Well, there's a cheap wedding present possibility.

accudart said...

penny for a gum ball Mickey? 83', don't remember much.....Yaz, sleeping in a car, sleeping on the sidewalk, we broke beer bottles we brought into Fenway that's pretty much it. Looking forward to seeing you guys!

laura k said...

sleeping in a car, sleeping on the sidewalk, we broke beer bottles we brought into Fenway

Those were the days, eh?


allan said...

The beer bottles were on the trip we took by bus -- and sat in sunny right field. (How we ever got those beers in the park -- a backpack full of 'em -- will remain an eternal mystery.)

I remember Steve Balboni hit 2 HR that day.

I'm off to Retrosheet....

allan said...

I remembered wrong. He hit 8 HR in Fenway -- and never 2 in one day.

Okay. I *know* he was with the Royals that day -- which would mean it had to be 1984, 85 or 86 (when I was still in VT). And it was likely a weekend game.

Here's his Fenway taters with KC:

None in 1984.

None in 1985.

Five in 1986:

April 16 v Al Nipper - Wednesday night and it was the only run in a 1-0 Sox loss. (Nope)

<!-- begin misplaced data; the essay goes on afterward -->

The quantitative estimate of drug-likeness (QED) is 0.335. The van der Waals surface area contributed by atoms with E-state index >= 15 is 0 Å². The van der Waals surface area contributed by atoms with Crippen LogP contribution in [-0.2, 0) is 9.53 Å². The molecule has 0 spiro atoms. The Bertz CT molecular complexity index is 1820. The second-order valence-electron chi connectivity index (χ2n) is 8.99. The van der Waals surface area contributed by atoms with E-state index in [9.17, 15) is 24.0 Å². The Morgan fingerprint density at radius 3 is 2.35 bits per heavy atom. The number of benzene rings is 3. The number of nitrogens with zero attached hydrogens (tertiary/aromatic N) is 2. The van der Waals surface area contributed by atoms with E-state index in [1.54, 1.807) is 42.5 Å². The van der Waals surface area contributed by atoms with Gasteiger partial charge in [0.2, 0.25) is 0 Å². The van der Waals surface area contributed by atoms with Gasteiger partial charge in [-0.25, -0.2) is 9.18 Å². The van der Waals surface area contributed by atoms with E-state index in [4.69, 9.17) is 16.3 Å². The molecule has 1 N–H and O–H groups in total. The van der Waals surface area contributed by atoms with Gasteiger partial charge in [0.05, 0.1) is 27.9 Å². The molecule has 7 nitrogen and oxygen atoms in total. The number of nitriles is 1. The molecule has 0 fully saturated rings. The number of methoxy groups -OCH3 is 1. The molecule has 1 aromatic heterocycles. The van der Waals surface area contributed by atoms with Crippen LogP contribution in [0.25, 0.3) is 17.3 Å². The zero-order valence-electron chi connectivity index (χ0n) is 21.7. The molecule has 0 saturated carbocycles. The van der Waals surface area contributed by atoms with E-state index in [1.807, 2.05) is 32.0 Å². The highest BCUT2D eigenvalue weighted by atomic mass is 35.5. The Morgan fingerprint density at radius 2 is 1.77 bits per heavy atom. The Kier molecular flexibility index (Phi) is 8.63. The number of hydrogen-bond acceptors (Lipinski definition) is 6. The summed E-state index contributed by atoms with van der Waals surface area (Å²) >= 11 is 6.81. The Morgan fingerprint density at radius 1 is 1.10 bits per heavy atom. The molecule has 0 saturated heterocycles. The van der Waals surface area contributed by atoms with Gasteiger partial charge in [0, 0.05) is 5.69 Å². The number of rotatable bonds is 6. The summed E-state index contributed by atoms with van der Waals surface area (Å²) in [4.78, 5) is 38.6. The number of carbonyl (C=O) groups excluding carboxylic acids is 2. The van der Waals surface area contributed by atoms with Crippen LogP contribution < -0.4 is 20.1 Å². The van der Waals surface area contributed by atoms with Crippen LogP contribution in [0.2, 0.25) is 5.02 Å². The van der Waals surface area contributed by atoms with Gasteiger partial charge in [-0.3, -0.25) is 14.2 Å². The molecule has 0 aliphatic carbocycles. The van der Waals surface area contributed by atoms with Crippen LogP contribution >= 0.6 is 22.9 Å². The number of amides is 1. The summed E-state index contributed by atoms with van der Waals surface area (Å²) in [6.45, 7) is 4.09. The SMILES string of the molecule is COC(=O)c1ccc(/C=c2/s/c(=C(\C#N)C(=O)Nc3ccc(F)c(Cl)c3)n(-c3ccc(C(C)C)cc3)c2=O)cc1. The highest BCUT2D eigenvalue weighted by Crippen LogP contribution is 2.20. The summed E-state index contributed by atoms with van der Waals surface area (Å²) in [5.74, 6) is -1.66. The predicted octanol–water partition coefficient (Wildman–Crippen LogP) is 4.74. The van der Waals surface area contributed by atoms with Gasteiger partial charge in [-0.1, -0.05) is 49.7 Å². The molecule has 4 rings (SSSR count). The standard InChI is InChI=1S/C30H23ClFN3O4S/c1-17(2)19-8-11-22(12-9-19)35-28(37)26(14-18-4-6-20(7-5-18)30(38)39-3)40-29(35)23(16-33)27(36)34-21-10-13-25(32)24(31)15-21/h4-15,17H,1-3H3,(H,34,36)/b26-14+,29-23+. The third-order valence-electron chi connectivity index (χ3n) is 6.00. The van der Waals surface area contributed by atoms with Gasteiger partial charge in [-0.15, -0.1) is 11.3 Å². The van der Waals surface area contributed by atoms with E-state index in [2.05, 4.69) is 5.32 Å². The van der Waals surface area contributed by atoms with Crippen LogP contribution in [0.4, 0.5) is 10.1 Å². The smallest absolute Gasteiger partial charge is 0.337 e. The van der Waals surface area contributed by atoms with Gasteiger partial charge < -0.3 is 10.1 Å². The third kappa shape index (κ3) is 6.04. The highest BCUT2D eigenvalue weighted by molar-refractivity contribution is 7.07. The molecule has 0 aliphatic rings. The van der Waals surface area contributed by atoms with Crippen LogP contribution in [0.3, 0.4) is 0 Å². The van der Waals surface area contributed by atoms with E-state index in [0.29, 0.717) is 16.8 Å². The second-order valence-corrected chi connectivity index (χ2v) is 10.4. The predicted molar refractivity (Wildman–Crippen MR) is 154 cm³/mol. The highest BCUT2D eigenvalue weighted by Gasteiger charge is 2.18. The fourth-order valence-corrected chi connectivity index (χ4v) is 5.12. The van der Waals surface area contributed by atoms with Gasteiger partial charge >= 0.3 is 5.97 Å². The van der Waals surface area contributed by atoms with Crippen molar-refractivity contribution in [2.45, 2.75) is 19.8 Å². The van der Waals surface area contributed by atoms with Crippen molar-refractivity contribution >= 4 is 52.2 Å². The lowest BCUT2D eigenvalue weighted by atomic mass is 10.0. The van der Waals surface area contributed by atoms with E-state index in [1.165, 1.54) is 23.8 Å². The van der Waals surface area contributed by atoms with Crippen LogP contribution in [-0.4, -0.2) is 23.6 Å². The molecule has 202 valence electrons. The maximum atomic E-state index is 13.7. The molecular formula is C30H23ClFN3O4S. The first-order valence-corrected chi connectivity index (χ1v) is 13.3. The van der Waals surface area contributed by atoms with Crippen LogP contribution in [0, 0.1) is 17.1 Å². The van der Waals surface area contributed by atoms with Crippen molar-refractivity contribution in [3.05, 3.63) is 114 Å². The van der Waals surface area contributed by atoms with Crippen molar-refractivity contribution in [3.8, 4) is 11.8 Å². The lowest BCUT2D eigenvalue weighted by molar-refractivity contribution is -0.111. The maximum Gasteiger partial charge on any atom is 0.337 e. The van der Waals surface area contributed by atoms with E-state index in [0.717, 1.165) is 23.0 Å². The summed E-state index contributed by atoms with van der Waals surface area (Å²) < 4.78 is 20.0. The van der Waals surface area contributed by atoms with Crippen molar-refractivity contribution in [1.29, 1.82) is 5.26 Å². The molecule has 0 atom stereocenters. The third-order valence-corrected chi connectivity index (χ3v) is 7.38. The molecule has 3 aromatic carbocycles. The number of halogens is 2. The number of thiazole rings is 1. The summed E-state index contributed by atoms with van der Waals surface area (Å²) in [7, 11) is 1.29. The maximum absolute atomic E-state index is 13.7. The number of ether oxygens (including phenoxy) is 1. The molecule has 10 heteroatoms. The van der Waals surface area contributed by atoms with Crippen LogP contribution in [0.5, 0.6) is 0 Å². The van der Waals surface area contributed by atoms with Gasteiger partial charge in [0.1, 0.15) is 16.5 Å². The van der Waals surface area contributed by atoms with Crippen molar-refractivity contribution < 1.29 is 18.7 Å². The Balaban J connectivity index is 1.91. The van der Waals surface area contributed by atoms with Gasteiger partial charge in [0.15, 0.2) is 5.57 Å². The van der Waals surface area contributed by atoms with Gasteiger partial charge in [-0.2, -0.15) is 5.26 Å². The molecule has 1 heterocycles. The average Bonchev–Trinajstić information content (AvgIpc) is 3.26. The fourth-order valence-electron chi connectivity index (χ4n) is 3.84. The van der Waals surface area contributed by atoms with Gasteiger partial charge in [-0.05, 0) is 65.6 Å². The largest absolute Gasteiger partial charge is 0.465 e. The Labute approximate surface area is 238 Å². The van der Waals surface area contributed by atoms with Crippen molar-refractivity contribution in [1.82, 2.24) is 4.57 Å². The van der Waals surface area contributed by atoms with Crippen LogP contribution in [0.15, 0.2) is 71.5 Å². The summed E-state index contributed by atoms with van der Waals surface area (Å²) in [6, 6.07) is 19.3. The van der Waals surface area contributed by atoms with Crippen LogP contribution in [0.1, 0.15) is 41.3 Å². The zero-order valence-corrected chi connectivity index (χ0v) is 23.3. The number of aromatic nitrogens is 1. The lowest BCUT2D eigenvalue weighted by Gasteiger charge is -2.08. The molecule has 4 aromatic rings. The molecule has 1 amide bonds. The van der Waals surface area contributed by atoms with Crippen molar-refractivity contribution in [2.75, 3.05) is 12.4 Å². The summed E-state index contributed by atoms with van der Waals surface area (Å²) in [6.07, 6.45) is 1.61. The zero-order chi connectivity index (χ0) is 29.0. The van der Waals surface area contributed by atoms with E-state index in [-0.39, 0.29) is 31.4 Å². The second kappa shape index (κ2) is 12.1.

April 17 v Roger Clemens - Thursday night, Clemens CG, Don Baylor GS, Sox win 6-2. (Nope)

August 1 v Bruce Hurst - Friday, solo shot in 4th, Sox win 5-3. (Nope)

August 2 v Tim Lollar - Saturday - KC scores 11 in 7th, wins 13-2. (Nope)

August 3 v Al Nipper - Sunday, 3-run shot in the 4th, Sox win 5-3 (Possible, but could we have gone this late in '86 and so close to me moving to NY?)


Date still unknown.

allan said...

Thanks Universal Hub!

jmk said...

Lee's 7 straight losses are misleading. He pitched 2 complete game losses and 1 game where he left with 2 out in the 9th. In the 7 losses the Sox scored 6,2,1,2,1,3 and 4 runs. Koufax can win with that support but few others can. His ERA was 3.52 when pulled from the rotation after game 122. The last 40 games (1/4 of a season!) that stupid SOB Zimmer pitched him only 16 innings, (including 9.1 against the NYY in relief in lost games in which Lee allowed only 1 ER!) The last 20 games of the season Lee pitched 0 IP as Zimmer would rather lose with Sproul etc than win with Lee. This season ended in a tie and playoff game with the NYY but one more win by the Sox would have made the playoff game unnecessary. Zimmer is the villain and the stupidest SOB ever to manage the Sox and makes Grady look like a genius. After the season Zimmer got Lee traded to the Expos for Stan Papi (a .200 hitter) and Lee won 16 for the Expos. Torrez is generally right-Lee was a solid pitcher that Zimmer hated and wouldn't pitch and that is a big part of the reason Zimmer alone is responsible for the Sox meltdown in 78.